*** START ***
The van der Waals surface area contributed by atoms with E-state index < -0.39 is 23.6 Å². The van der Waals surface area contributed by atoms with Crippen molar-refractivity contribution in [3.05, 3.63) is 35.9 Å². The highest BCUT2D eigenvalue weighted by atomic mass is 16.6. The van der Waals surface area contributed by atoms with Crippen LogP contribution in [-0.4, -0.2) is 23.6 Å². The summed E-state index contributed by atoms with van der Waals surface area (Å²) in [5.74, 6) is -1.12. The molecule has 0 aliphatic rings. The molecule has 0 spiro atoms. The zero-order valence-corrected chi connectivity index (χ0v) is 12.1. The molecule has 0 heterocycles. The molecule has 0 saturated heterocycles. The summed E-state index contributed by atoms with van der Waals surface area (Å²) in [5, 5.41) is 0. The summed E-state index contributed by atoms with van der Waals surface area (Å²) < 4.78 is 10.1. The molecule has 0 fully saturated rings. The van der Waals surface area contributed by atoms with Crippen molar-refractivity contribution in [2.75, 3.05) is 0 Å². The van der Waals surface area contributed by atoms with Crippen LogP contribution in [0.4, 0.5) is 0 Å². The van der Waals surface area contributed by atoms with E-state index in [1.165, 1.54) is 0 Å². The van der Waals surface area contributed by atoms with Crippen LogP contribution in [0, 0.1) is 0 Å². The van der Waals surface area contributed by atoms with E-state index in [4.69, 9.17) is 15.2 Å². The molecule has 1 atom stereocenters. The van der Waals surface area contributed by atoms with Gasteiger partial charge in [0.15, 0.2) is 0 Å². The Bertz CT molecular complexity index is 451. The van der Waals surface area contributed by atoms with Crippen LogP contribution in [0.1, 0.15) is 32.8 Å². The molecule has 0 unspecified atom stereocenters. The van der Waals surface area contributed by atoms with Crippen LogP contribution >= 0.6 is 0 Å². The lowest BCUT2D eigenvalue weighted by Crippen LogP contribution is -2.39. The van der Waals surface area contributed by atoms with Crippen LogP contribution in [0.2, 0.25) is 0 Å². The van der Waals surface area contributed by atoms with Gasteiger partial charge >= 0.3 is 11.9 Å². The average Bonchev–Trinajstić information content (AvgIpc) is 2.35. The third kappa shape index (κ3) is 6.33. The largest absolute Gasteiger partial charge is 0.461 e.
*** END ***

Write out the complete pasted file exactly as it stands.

The van der Waals surface area contributed by atoms with E-state index < -0.39 is 23.6 Å². The van der Waals surface area contributed by atoms with Crippen molar-refractivity contribution in [3.05, 3.63) is 35.9 Å². The highest BCUT2D eigenvalue weighted by atomic mass is 16.6. The van der Waals surface area contributed by atoms with Crippen LogP contribution in [-0.4, -0.2) is 23.6 Å². The summed E-state index contributed by atoms with van der Waals surface area (Å²) in [5.74, 6) is -1.12. The molecule has 0 aliphatic rings. The molecule has 0 spiro atoms. The zero-order valence-corrected chi connectivity index (χ0v) is 12.1. The molecule has 0 heterocycles. The molecule has 0 saturated heterocycles. The summed E-state index contributed by atoms with van der Waals surface area (Å²) in [5, 5.41) is 0. The summed E-state index contributed by atoms with van der Waals surface area (Å²) < 4.78 is 10.1. The molecule has 0 fully saturated rings. The van der Waals surface area contributed by atoms with Crippen molar-refractivity contribution in [2.75, 3.05) is 0 Å². The van der Waals surface area contributed by atoms with Crippen LogP contribution in [0.4, 0.5) is 0 Å². The van der Waals surface area contributed by atoms with E-state index in [1.165, 1.54) is 0 Å². The van der Waals surface area contributed by atoms with Crippen LogP contribution in [0, 0.1) is 0 Å². The van der Waals surface area contributed by atoms with E-state index in [4.69, 9.17) is 15.2 Å². The molecule has 1 atom stereocenters. The van der Waals surface area contributed by atoms with Gasteiger partial charge in [0.15, 0.2) is 0 Å². The Bertz CT molecular complexity index is 451. The van der Waals surface area contributed by atoms with Crippen LogP contribution in [0.1, 0.15) is 32.8 Å². The molecule has 0 unspecified atom stereocenters. The van der Waals surface area contributed by atoms with Crippen LogP contribution >= 0.6 is 0 Å². The lowest BCUT2D eigenvalue weighted by Crippen LogP contribution is -2.39. The van der Waals surface area contributed by atoms with Crippen LogP contribution in [0.2, 0.25) is 0 Å². The van der Waals surface area contributed by atoms with Gasteiger partial charge >= 0.3 is 11.9 Å². The average Bonchev–Trinajstić information content (AvgIpc) is 2.35. The third kappa shape index (κ3) is 6.33. The largest absolute Gasteiger partial charge is 0.461 e.